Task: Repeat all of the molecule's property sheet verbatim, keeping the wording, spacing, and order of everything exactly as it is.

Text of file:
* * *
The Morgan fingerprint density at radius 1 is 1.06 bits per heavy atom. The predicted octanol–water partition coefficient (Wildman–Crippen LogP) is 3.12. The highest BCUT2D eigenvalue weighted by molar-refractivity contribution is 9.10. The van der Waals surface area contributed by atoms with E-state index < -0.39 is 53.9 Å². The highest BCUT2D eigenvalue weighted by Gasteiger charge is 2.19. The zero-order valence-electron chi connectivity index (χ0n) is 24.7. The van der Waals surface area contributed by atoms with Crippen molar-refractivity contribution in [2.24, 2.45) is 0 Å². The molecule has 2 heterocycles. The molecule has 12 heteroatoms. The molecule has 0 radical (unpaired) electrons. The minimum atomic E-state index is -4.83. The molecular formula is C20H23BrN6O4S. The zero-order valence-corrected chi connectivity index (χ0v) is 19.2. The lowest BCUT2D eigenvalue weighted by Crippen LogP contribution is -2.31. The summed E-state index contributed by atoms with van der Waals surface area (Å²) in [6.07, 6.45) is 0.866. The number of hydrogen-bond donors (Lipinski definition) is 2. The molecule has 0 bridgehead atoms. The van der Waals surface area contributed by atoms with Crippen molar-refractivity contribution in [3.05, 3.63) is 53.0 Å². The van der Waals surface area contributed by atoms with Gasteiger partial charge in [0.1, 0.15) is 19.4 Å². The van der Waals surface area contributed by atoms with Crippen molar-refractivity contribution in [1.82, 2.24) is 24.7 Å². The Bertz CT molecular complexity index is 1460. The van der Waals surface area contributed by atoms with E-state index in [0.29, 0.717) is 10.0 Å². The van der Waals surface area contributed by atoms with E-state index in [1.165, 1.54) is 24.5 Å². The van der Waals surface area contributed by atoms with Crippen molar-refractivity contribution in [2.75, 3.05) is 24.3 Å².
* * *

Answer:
The Morgan fingerprint density at radius 1 is 1.06 bits per heavy atom. The predicted octanol–water partition coefficient (Wildman–Crippen LogP) is 3.12. The highest BCUT2D eigenvalue weighted by molar-refractivity contribution is 9.10. The van der Waals surface area contributed by atoms with E-state index < -0.39 is 53.9 Å². The highest BCUT2D eigenvalue weighted by Gasteiger charge is 2.19. The zero-order valence-electron chi connectivity index (χ0n) is 24.7. The van der Waals surface area contributed by atoms with Crippen molar-refractivity contribution in [2.24, 2.45) is 0 Å². The molecule has 2 heterocycles. The molecule has 12 heteroatoms. The molecule has 0 radical (unpaired) electrons. The minimum atomic E-state index is -4.83. The molecular formula is C20H23BrN6O4S. The zero-order valence-corrected chi connectivity index (χ0v) is 19.2. The lowest BCUT2D eigenvalue weighted by Crippen LogP contribution is -2.31. The summed E-state index contributed by atoms with van der Waals surface area (Å²) in [6.07, 6.45) is 0.866. The number of hydrogen-bond donors (Lipinski definition) is 2. The molecule has 0 bridgehead atoms. The van der Waals surface area contributed by atoms with Crippen molar-refractivity contribution in [3.05, 3.63) is 53.0 Å². The van der Waals surface area contributed by atoms with Gasteiger partial charge in [0.1, 0.15) is 19.4 Å². The van der Waals surface area contributed by atoms with Crippen molar-refractivity contribution in [1.82, 2.24) is 24.7 Å². The Bertz CT molecular complexity index is 1460. The van der Waals surface area contributed by atoms with E-state index in [0.29, 0.717) is 10.0 Å². The van der Waals surface area contributed by atoms with E-state index in [1.165, 1.54) is 24.5 Å². The van der Waals surface area contributed by atoms with Crippen molar-refractivity contribution in [2.75, 3.05) is 24.3 Å².